Enter Montana-based Brad Fimrite of Mountain States Environmental Services and Wayne Wilson of WWW Industries, who collaborated on the PBR and developed the first unit for Yellowstone. A host of partners, including AmeriGas and Worthington Cylinders, contributed about $50,000 in funding to the initial project.

“We were floored at what the need was out there,” says Fimrite, whose company disposes of hazardous waste and has worked with Yellowstone National Park, which spans Wyoming, Montana and Idaho.

According to information on the PBR website, an estimated 60 million 1-pound propane bottles are used annually in the United States, occupying about 5 million cubic feet of landfill space. Yellowstone now has propane cylinder recycling bins throughout the park, and visitors are complying with the program. Last year Yellowstone collected and processed more than 35,000 1-pound cylinders using the PBR, says Jim Evanoff, the park’s environmental protection specialist.

The PBR punctures the bottles and flattens them into scrap metal. The base of the trailer can hold about 3,000 empty processed bottles for hauling to a scrap steel yard. During the recycling process, the PBR recovers from the bottles any remaining propane, which is used to power its generator. The PBR, also available in a stationary design, can handle all sizes and types of propane bottles – it can be custom built to meet customer needs – and is capable of processing an estimated 1,000 cylinders per day.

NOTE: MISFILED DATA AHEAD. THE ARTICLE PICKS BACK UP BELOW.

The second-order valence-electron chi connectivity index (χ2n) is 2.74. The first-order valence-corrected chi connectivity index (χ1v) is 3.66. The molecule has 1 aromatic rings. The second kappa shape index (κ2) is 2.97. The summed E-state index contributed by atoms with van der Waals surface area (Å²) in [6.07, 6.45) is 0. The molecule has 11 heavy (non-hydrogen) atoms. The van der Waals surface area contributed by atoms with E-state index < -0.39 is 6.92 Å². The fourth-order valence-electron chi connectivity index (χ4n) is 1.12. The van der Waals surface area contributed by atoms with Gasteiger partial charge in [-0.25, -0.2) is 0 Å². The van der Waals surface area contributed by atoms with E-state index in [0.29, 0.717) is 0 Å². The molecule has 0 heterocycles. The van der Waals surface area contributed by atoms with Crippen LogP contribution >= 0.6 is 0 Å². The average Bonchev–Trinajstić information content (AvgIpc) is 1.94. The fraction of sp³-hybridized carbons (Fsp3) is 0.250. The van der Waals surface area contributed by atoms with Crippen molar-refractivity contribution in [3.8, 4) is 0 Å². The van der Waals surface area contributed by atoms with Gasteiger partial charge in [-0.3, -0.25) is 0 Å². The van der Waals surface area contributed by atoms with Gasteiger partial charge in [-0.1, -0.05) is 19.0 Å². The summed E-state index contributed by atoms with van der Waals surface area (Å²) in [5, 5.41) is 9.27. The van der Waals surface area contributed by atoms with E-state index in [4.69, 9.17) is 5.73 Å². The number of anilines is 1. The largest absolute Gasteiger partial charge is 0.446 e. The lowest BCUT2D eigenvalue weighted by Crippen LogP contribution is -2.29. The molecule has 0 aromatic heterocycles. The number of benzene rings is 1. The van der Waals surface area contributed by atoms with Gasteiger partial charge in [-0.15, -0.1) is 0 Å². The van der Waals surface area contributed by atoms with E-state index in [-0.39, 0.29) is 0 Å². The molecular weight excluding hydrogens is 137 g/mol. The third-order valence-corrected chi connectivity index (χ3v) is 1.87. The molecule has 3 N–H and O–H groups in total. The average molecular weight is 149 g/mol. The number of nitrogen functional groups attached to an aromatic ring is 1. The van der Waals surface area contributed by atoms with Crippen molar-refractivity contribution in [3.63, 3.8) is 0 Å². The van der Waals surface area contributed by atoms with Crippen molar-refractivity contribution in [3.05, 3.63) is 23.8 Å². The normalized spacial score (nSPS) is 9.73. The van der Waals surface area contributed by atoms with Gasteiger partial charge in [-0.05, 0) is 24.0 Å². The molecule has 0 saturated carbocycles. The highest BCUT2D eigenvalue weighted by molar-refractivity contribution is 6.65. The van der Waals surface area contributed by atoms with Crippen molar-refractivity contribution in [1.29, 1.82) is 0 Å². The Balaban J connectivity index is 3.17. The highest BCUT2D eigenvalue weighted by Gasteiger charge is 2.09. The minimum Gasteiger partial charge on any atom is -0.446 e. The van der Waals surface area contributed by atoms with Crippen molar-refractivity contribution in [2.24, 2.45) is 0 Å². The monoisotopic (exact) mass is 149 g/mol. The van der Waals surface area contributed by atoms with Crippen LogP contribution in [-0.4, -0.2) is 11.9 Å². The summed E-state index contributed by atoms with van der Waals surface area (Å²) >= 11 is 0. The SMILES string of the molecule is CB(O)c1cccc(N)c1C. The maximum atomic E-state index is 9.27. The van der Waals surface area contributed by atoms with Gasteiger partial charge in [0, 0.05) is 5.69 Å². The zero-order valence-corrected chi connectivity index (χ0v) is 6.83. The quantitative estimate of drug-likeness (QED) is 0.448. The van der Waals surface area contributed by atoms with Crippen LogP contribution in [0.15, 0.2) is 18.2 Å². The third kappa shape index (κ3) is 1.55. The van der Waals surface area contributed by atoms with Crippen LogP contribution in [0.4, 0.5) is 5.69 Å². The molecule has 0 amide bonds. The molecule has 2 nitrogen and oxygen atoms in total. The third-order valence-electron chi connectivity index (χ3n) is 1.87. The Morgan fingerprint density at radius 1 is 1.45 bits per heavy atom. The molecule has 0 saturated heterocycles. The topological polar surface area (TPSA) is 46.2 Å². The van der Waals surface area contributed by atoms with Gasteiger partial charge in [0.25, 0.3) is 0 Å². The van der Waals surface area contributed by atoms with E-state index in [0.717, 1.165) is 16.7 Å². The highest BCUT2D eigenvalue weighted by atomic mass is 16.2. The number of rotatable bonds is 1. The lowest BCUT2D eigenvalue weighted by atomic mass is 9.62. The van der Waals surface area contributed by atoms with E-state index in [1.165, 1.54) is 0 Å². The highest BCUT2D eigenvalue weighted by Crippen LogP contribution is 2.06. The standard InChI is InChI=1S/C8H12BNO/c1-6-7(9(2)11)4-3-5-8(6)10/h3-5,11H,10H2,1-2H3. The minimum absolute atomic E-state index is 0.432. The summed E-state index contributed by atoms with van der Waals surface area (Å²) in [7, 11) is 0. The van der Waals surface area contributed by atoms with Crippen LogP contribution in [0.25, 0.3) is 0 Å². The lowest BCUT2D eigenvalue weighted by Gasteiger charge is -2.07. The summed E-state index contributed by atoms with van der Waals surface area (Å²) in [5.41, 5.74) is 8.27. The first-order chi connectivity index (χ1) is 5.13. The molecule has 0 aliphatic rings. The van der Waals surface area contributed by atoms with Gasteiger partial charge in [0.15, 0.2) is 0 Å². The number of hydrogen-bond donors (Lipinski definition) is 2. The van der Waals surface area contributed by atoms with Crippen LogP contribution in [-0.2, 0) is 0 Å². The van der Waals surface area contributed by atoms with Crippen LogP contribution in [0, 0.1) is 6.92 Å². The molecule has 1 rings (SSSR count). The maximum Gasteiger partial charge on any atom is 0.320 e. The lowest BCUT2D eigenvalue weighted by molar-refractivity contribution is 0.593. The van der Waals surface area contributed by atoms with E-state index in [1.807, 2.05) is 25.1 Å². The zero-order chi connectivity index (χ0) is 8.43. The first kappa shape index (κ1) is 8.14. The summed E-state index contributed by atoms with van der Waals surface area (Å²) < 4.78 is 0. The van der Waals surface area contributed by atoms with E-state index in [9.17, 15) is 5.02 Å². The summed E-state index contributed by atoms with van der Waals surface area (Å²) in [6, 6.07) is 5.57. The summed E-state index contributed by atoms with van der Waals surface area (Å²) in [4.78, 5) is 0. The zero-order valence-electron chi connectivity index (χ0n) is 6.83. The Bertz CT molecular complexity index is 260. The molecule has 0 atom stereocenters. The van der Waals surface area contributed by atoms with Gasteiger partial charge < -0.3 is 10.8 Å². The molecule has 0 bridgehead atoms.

PBRs are currently in operation in Bryce Canyon National Park in Utah, Yosemite National Park in California and Yellowstone; and by the Florida Department of Environmental Protection and the Ministry of Natural Resources Fire Management Headquarters in Thunder Bay, Ontario, Canada.

“It’s taking off and getting a life of its own,” Fimrite says. “Hopefully someday we’ll sell the manufacturing rights to the patent to someone who has more horsepower to start a factory and implement it across the whole U.S.”

Visit www.propanebottlerecycler.org for more information about the equipment and the recycling process.

Photos courtesy of Manchester Tank, Matthew Wren and Brad Fimrite

Brian Richesson

About the Author:

Brian Richesson is the editor in chief of LP Gas Magazine. Contact him at brichesson@northcoastmedia.net or 216-706-3748.